SELF AND WORLD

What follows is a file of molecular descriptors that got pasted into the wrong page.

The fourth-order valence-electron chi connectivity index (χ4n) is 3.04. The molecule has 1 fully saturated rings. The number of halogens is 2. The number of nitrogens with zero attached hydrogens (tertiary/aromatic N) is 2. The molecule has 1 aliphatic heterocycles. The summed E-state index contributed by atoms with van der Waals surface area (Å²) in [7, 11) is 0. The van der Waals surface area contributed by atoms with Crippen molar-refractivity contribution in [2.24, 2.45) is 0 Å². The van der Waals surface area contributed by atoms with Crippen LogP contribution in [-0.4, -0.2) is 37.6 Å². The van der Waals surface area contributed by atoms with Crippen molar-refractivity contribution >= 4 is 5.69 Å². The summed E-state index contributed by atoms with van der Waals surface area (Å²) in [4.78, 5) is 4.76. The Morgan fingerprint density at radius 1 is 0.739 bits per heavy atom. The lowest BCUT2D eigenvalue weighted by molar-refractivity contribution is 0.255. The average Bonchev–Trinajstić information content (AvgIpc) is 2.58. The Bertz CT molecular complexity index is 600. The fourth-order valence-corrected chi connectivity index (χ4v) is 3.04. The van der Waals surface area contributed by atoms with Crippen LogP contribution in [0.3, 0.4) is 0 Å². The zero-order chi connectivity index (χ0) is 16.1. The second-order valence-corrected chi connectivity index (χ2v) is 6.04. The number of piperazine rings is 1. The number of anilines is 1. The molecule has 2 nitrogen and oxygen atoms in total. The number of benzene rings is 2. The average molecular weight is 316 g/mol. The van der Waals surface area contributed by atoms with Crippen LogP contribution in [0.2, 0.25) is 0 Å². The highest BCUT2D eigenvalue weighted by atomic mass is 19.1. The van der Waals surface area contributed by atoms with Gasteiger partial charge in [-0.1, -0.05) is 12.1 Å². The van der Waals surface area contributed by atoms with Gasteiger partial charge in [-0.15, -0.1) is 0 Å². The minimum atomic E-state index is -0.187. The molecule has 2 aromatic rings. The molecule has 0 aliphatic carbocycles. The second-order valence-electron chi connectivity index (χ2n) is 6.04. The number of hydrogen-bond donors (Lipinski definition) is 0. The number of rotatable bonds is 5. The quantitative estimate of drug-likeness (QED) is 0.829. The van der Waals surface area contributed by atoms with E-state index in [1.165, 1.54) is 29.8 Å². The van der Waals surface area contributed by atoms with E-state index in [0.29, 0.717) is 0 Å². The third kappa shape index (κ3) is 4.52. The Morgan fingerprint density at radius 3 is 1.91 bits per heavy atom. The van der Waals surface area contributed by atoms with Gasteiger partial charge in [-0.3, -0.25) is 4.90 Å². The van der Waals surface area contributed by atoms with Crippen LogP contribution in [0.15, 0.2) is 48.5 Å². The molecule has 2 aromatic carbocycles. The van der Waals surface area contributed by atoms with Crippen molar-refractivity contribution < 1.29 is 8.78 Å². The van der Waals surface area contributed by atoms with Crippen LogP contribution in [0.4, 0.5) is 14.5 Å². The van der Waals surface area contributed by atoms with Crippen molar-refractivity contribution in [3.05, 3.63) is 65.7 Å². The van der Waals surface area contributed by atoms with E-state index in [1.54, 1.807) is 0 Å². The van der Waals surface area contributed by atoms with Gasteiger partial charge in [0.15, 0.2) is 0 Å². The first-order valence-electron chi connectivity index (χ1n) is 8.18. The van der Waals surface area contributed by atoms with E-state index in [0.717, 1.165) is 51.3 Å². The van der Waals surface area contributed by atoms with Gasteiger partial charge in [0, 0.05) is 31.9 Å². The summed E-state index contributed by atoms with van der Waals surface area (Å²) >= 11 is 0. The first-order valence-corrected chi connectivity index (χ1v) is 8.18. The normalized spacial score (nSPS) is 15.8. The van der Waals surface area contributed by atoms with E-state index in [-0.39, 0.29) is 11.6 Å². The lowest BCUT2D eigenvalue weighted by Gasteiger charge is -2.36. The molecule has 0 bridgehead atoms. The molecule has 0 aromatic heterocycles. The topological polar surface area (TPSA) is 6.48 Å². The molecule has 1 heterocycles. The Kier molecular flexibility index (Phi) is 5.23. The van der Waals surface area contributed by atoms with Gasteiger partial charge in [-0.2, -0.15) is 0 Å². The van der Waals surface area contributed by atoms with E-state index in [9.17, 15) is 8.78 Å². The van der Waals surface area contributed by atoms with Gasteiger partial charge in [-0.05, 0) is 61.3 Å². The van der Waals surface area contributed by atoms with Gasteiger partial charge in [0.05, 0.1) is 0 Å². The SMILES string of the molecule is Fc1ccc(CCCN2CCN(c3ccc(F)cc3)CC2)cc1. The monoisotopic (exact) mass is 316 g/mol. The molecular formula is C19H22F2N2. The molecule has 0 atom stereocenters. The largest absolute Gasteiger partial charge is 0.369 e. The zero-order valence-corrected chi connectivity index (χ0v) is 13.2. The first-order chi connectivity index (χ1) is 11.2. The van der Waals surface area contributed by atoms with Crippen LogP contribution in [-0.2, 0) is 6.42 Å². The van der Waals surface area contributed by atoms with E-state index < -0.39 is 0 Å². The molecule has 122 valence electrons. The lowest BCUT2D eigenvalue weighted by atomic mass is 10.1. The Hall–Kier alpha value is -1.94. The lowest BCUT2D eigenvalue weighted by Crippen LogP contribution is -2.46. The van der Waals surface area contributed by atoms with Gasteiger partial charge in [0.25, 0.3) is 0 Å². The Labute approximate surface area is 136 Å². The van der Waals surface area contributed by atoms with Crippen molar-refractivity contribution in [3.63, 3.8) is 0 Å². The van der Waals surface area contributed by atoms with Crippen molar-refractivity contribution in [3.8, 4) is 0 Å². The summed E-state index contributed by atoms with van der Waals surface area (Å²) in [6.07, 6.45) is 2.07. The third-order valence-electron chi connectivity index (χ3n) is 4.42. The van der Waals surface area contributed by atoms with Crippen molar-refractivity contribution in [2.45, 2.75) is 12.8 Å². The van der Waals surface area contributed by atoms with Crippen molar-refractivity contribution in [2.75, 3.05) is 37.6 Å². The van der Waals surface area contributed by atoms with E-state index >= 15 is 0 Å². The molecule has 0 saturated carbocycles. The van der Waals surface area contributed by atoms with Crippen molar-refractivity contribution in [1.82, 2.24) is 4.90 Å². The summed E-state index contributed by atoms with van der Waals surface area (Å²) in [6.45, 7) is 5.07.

The path beyond anger is formulation. By formulation I do not mean detached theories about the atomic bomb, but rather the process by which the hibakusha re-creates himself--establishes those inner forms which can serve as a bridge between self and world. Ideology and "world view"--often in their unconscious components--are central to the process, and by studying their relationship to A-bomb mastery, we gain a sense of their significance for mental life in general. Formulation includes efforts to re-establish three essential elements of psychic function: the sense of connection, of organic relationship to the people as well as non-human elements in one's life space, whether immediate or distant and imagined; the sense of symbolic integrity, of the cohesion and significance of one's life, here including some form of transcendence of the A-bomb experience; and the sense of movement, of development and change, in the continuous struggle between fixed identity and individuation. 1 Conflicts we have discussed over issues of trust and peace, as well as struggles with residual anger, are part of the "psychological work" involved. And the internal "A-bomb philosophy" which results--the imagery of formulation--not only enhances mastery but, in an important sense, contains the mental representation of mastery or its absence.